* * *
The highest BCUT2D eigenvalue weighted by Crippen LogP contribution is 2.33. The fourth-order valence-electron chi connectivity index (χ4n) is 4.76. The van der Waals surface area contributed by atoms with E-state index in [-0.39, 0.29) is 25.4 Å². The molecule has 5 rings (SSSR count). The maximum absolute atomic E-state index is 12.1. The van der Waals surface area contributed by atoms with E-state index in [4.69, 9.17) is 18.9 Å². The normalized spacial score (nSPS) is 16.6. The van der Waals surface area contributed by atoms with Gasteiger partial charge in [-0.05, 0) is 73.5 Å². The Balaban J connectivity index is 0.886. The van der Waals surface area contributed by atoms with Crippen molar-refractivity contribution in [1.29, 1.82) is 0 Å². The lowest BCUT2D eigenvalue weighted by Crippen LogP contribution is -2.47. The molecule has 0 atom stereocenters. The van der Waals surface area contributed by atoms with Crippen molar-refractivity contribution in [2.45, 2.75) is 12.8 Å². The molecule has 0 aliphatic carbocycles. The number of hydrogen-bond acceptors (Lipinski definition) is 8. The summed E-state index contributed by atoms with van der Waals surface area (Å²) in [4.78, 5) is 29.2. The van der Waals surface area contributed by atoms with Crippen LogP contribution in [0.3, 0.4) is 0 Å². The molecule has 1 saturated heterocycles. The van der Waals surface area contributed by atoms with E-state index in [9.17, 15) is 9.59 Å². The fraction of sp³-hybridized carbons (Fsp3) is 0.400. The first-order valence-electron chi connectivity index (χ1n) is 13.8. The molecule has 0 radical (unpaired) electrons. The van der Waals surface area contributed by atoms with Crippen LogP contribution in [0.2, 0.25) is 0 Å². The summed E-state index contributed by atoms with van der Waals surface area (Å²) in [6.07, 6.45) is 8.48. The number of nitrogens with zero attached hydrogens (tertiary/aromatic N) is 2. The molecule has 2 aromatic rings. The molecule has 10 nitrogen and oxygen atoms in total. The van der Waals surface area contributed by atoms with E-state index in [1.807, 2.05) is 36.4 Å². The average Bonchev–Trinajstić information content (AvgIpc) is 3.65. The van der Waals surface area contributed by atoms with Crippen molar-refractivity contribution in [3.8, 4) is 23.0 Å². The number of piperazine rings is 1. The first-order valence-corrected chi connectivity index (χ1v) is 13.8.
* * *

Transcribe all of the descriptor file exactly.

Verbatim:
The highest BCUT2D eigenvalue weighted by Crippen LogP contribution is 2.33. The fourth-order valence-electron chi connectivity index (χ4n) is 4.76. The van der Waals surface area contributed by atoms with E-state index in [-0.39, 0.29) is 25.4 Å². The molecule has 5 rings (SSSR count). The maximum absolute atomic E-state index is 12.1. The van der Waals surface area contributed by atoms with E-state index in [4.69, 9.17) is 18.9 Å². The normalized spacial score (nSPS) is 16.6. The van der Waals surface area contributed by atoms with Gasteiger partial charge in [-0.05, 0) is 73.5 Å². The Balaban J connectivity index is 0.886. The van der Waals surface area contributed by atoms with Crippen molar-refractivity contribution in [1.29, 1.82) is 0 Å². The lowest BCUT2D eigenvalue weighted by Crippen LogP contribution is -2.47. The molecule has 0 atom stereocenters. The van der Waals surface area contributed by atoms with Crippen molar-refractivity contribution in [2.45, 2.75) is 12.8 Å². The molecule has 0 aliphatic carbocycles. The number of hydrogen-bond acceptors (Lipinski definition) is 8. The summed E-state index contributed by atoms with van der Waals surface area (Å²) in [4.78, 5) is 29.2. The van der Waals surface area contributed by atoms with Crippen LogP contribution in [0.3, 0.4) is 0 Å². The molecule has 1 saturated heterocycles. The van der Waals surface area contributed by atoms with E-state index in [9.17, 15) is 9.59 Å². The fraction of sp³-hybridized carbons (Fsp3) is 0.400. The first-order valence-electron chi connectivity index (χ1n) is 13.8. The molecule has 0 radical (unpaired) electrons. The van der Waals surface area contributed by atoms with Crippen LogP contribution in [0.2, 0.25) is 0 Å². The summed E-state index contributed by atoms with van der Waals surface area (Å²) in [6.07, 6.45) is 8.48. The number of nitrogens with zero attached hydrogens (tertiary/aromatic N) is 2. The molecule has 2 aromatic rings. The molecule has 10 nitrogen and oxygen atoms in total. The van der Waals surface area contributed by atoms with E-state index in [1.807, 2.05) is 36.4 Å². The average Bonchev–Trinajstić information content (AvgIpc) is 3.65. The van der Waals surface area contributed by atoms with Crippen molar-refractivity contribution in [3.8, 4) is 23.0 Å². The number of piperazine rings is 1. The first-order valence-corrected chi connectivity index (χ1v) is 13.8.